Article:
CHICAGO—As reported last week in GlobeSt.com, theCommunity Investment Corp. has justbegun raising another $200 million for an ongoinglending facility that which will finance the acquisition and rehabof affordable privately-owned rental housing in the metro area overthe next five years. CIC president Jack Markowskitells GlobeSt.com that the group is reaching out to many potentialnew investors. CIC last did a similar round of fundraising aboutfive years ago, and signed a five-year agreement with 40 investorsin 2010.

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New potential investors on his target list include majorfinancial institutions like TCF Bank andWells-Fargo, and smaller community banks such asNorth Community Bank, Community Bank ofOak Park-River Forest, and many others. Markowski, aformer commissioner of housing for Chicago, says FannieMae and Freddie Mac are otherpossibilities. “Fannie Mae did not renew with us last time, but Iwant to have another go at them.”

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“We've already had consultations with our top 11 investors,those that have invested over $10 million,” he adds. “We surveyedthem, gauged their appetite for renewal, and are now finalizing thenew agreement." At $72 million, Bank of Americawas the largest investor in the last round, and CIC has alreadyreceived new commitments from Chase,Northern Trust, BMO Harris Bank,PNC Bank, the Wintrust FinancialCorp., the PrivateBank and MBFinancial Bank.

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Markowski expects that once they secure the new funding, CICwill make about $40 million in new loans per year, a modest boostfrom the $30 million in loans he expects to make this year. Thegroup was founded in 1984, and has provided more than $1.2 billionfor 55,000 units of affordable housing in low-to-moderate incomecommunities. A typical loan for CIC is about $500,000 for a 20-unitbuilding.

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“We were originally created as a vehicle for the banks to reachthese territories,” he adds, and participating “also helps themservice their Community Reinvestment Actrequirements as well. We have more expertise in this type oflending,” so many institutions, even the large ones, have come todepend on CIC. “Some of these banks don't want to take on loansthat are under $10 million.”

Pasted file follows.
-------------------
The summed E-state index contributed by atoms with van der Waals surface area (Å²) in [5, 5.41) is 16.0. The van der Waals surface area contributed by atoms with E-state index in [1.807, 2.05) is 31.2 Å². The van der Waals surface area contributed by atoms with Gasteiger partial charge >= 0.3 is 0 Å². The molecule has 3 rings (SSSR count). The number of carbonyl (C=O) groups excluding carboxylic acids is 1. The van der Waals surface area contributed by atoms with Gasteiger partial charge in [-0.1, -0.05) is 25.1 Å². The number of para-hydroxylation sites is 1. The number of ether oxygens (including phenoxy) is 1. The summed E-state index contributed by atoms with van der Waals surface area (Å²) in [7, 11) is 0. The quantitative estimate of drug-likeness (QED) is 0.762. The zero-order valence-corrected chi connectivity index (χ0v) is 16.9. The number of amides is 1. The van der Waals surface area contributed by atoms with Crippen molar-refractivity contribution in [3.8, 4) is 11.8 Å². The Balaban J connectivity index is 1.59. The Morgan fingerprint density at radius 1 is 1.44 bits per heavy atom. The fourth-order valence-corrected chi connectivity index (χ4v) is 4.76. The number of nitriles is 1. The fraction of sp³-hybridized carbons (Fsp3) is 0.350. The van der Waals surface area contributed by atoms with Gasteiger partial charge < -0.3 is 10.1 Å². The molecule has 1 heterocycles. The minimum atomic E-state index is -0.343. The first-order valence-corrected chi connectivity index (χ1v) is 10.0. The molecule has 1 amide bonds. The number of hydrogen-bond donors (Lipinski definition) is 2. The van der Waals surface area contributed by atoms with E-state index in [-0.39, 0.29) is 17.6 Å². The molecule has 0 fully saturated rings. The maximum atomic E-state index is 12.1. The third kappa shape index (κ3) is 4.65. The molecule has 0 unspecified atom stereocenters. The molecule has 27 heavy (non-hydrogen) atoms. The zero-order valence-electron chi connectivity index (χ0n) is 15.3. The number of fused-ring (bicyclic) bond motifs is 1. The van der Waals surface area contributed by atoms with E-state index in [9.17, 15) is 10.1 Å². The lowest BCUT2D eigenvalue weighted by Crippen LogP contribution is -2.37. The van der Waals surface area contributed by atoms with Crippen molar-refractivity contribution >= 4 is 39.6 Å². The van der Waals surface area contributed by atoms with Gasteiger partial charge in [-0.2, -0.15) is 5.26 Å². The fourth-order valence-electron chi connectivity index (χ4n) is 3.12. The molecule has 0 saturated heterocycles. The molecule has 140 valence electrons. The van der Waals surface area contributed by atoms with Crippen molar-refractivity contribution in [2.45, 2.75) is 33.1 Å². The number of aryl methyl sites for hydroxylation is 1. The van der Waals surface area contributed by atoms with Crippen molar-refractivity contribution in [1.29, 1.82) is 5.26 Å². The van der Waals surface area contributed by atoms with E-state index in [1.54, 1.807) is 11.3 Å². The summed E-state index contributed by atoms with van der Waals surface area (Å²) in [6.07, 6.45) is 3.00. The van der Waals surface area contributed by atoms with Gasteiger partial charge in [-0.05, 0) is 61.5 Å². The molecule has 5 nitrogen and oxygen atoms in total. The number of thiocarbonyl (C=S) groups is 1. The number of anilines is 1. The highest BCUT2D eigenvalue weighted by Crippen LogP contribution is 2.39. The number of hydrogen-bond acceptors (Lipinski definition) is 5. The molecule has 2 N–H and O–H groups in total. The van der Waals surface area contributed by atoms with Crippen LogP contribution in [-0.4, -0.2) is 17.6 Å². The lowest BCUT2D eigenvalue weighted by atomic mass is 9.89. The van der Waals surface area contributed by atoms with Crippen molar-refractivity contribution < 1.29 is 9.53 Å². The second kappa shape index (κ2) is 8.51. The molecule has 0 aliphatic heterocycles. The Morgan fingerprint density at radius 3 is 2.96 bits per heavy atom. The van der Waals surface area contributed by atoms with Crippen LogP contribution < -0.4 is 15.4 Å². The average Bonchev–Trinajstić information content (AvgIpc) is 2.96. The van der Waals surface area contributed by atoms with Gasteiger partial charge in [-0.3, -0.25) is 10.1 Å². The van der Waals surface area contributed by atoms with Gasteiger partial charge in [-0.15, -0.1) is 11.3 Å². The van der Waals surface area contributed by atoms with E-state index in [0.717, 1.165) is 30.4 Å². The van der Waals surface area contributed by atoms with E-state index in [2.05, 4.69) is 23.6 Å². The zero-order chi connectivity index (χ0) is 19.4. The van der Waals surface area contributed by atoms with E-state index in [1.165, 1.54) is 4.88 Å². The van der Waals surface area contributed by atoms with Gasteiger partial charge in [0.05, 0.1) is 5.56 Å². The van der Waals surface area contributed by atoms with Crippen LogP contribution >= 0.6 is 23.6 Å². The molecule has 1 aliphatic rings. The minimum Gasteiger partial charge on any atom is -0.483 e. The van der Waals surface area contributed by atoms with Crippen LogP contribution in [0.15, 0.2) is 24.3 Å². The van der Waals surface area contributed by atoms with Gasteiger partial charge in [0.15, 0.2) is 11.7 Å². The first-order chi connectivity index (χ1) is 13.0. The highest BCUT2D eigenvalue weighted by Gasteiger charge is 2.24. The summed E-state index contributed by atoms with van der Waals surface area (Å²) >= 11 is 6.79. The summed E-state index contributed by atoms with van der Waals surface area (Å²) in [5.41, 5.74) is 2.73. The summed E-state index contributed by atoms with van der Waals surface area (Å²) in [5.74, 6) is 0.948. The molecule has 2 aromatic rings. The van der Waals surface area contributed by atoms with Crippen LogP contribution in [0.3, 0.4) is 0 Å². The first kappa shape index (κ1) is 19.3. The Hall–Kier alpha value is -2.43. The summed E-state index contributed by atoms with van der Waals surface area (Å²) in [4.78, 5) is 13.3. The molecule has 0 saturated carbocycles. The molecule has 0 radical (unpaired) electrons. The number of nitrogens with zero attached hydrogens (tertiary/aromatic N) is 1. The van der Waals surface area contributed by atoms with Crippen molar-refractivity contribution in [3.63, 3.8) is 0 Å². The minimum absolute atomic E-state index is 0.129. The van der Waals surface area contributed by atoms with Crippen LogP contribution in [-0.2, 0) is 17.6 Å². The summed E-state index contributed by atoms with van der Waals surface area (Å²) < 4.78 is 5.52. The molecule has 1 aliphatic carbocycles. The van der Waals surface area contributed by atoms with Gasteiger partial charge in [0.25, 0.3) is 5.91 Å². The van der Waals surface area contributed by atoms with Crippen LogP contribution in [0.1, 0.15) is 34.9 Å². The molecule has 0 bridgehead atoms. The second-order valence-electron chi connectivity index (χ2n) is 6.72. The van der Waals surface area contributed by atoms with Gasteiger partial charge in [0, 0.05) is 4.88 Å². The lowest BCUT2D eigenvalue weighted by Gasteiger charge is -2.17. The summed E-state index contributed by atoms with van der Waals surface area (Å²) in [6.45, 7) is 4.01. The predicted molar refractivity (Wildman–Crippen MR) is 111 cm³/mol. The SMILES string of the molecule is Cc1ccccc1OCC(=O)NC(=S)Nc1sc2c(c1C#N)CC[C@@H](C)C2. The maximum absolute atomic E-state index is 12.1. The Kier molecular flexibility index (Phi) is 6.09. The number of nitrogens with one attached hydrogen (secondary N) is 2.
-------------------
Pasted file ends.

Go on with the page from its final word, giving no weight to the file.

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However, according to Markowski, the other thing they get fromthe CIC loan program is “positive returns.” In today's low-interestenvironment, returns are about 3.3%, but over the last 25 years,CIC investors have averaged a 6.3% return.

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"There is nobody else doing this, at least on our scale,”ensuring that the loan program plays a key role in the area'shousing economy. “The vast majority of affordable housing is notpublic housing, and it's not coming from tax credit deals. It's theordinary corner apartment buildings and the six-flats. About 75% ofaffordable rental housing in the US is privately-owned affordablehousing.”

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“People think you lose affordable housing throughgentrification, and in the stronger neighborhoods you do haverising rents, but in the weaker neighborhoods, the real threat isone of deterioration and disinvestment.”

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Brian J. Rogal

Brian J. Rogal is a Chicago-based freelance writer with years of experience as an investigative reporter and editor, most notably at The Chicago Reporter, where he concentrated on housing issues. He also has written extensively on alternative energy and the payments card industry for national trade publications.